What is a Range in Google Sheets?
If you’re a regular user of Google Sheets, or any spreadsheet program in general, you’ll have encountered data ranges whether or not you knew them as such.
In this article, we’ll explain what a Range is in Google Sheets, and why they play such an important role in data management. Plus, we’ll show you how to properly use them for your work.
What Are Ranges?
A Range is a set of values of a group of cells. It’s usually indicated by a colon in between two cell names. For example, the cell range A1:A10 defines a range that encompasses the values within A1, A2, A3, up to A10. The same would be for a range of cells A1:D1, consisting of the cells, A1, B1, C1 and D1. Ranges aren’t limited to rows and columns either. They can consist of a number of rows and columns together. The range A1:C10, for example, will include the cells A1 to A10, B1 to B10, and C1 to C10.
It’s important to know what ranges are because working with Google Sheets means that you’re going to be managing data. Formulas will often use a range of cells, and knowing how they behave will allow you to use these formulas effectively. The concept of ranges may be fairly simple, but their utility can be surprisingly versatile.
The significance of understanding a data range becomes more apparent when dealing with large sets of data. Hundreds, or even thousands of cells can’t really be referenced individually, at least not without causing a great deal of inconvenience. Being able to simplify an entire sheet into a range of cells, or into separate ranges of cells, reduces the complexity of data management significantly.
How to Determine Ranges
As mentioned above, cell ranges are determined by taking note of the first and second variables that are in between a colon. There’s no hard and fast rule that says you can’t name each cell in a range, especially if they’re not that many, but using the colon is common practice. Just determine where you want to start the group, figure out where it should end, then put a colon in between.
The most common use of a range is its inclusion in formulas. The SUM function, for example, will add all of the values within a given range. Writing =sum(A1:A5) is simpler and less unwieldy than typing =A1+A2+A3+A4+A5. There are other functions that allow you to search ranges for certain values, like the COUNT IF function that returns the number of cells that meet your criterion in a certain range.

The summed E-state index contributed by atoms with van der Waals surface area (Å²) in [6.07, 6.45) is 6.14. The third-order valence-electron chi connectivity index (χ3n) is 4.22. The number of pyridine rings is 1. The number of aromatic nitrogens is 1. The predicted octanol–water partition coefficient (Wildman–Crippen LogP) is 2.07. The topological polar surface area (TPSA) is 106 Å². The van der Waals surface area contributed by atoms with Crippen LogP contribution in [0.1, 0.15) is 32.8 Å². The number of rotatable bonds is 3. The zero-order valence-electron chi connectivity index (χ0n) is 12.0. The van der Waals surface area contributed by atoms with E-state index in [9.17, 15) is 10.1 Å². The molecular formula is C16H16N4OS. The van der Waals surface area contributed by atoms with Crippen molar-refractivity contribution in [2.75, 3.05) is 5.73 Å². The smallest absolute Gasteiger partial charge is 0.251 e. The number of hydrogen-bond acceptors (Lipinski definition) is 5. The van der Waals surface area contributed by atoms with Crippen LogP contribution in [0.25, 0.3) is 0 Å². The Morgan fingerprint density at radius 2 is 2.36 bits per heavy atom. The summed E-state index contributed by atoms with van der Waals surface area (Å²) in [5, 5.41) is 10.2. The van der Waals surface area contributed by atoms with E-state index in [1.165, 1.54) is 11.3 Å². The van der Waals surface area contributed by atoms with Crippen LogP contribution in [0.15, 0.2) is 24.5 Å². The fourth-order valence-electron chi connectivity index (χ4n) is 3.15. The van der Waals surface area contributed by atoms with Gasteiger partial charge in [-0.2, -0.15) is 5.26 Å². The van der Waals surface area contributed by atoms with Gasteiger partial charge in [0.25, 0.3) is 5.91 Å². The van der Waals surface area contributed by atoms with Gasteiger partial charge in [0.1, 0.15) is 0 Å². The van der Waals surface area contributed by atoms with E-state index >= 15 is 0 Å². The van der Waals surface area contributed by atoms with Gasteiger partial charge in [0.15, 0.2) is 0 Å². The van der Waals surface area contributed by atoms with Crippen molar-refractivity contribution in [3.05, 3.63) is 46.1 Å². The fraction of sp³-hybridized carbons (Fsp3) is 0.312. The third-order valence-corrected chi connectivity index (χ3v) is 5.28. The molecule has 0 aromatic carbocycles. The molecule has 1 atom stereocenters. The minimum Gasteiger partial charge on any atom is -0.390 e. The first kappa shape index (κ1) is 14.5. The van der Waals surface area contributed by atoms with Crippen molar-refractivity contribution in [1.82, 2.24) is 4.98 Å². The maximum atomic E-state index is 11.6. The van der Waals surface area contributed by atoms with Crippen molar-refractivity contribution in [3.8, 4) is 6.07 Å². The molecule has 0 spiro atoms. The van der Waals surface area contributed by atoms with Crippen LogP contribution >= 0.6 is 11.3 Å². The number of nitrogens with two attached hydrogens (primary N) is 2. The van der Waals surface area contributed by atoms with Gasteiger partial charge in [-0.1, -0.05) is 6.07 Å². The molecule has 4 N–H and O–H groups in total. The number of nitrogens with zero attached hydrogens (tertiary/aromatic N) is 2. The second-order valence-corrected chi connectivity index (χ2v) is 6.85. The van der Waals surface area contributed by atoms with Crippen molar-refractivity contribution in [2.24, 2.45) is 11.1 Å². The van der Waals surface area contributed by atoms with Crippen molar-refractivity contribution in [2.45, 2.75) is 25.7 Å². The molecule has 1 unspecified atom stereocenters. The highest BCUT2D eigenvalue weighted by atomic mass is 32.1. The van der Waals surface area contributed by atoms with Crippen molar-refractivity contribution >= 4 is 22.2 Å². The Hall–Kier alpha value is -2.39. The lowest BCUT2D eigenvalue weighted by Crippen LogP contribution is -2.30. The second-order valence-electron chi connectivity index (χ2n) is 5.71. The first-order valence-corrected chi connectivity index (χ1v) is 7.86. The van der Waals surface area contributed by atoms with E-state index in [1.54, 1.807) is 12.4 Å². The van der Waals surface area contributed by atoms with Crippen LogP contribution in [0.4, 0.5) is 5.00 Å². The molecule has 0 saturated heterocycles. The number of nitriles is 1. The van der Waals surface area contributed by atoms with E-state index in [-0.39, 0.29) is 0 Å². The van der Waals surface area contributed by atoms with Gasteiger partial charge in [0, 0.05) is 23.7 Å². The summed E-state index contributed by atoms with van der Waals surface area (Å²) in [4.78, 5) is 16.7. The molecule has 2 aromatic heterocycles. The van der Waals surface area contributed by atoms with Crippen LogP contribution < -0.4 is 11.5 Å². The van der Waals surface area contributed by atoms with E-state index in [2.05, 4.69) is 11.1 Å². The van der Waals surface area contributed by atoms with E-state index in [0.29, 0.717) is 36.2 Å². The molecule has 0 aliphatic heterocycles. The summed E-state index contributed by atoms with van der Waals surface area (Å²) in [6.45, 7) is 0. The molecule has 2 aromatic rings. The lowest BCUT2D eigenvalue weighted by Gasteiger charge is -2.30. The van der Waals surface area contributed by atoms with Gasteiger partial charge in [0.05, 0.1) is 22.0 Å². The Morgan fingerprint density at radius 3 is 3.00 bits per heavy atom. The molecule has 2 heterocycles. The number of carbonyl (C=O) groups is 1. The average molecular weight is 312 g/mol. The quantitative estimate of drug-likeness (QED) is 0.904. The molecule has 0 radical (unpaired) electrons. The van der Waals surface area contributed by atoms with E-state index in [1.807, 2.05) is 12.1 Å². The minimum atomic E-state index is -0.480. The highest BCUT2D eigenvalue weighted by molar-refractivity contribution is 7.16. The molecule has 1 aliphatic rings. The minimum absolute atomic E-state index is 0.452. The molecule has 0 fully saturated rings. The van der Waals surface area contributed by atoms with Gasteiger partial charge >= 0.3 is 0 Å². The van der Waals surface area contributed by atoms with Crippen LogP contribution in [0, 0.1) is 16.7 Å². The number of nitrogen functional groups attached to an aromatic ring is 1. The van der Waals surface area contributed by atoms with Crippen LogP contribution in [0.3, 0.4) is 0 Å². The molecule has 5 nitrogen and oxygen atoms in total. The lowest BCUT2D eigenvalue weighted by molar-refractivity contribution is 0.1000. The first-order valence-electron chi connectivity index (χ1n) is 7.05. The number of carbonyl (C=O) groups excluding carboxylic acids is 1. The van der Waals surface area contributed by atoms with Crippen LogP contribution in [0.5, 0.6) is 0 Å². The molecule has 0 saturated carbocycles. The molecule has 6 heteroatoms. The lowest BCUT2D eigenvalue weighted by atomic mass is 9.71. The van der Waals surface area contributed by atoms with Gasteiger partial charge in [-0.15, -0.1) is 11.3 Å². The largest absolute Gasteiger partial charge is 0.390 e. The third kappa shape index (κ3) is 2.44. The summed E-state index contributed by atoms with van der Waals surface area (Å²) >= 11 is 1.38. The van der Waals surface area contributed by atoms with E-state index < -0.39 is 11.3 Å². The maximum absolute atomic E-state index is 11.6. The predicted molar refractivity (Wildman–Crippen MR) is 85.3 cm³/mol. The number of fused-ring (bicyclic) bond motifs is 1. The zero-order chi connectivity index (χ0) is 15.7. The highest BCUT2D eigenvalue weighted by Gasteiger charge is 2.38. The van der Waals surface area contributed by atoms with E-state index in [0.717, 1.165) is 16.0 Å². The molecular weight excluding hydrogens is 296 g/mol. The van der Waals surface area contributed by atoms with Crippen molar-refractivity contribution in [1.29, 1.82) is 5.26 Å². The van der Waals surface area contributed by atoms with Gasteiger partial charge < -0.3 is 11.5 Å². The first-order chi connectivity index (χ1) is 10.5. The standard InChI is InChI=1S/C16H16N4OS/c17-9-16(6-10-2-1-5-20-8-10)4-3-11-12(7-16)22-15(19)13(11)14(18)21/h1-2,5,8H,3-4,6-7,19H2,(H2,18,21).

If you need to manipulate data for a certain number of cells, more often than not, you’ll be dealing in terms of cell ranges.
Naming a Range
Google Sheets allows its users not only to group cells into ranges, but to give names to those ranges as well. This may seem like much at first glance, but it gives a great deal of control to those that use formulas often. Naming a range makes it easier for a user to keep track of a certain data set. For example, a named cell range of sales_for_the_week is easier to understand than A1:A5.
To give a range of cells a particular name, you can do the following:
- Select the range you want to name.
- Click on Data, then click on Named Ranges.
- On the window that opens to the right, enter the name on the topmost textbox, then click Done.
- If you wish to edit an already named range, click the pen button to the right of the range.
- Type in the new name, or type in the range values that you want.
Do note that range names need to follow certain rules so as to not cause programming errors. These rules are:
- You can only use letters, numbers, and underscores.
- You can’t use the cell range syntax as a name. For example, naming a range A1:B10 or E200:E1000 will most probably cause errors as the name itself refers to a cell range.
- You’re limited to 250 characters.
- The name must at least consist of one character.
- You can’t use spaces.
- The name can’t begin with a number.
- The name can’t begin with either True or False.
As long as you stick to these rules, you’re practically unlimited to what name you wish to use.
Helping Data Management
The proper utilization of cell ranges helps a great deal in the management of Google Sheets data. Knowing what they are, and how to use them will certainly be an advantage to anyone that wants to easily organize the information that they have.
Do you have other ideas on what a range is in Google Sheets? Share your thoughts in the comments section below.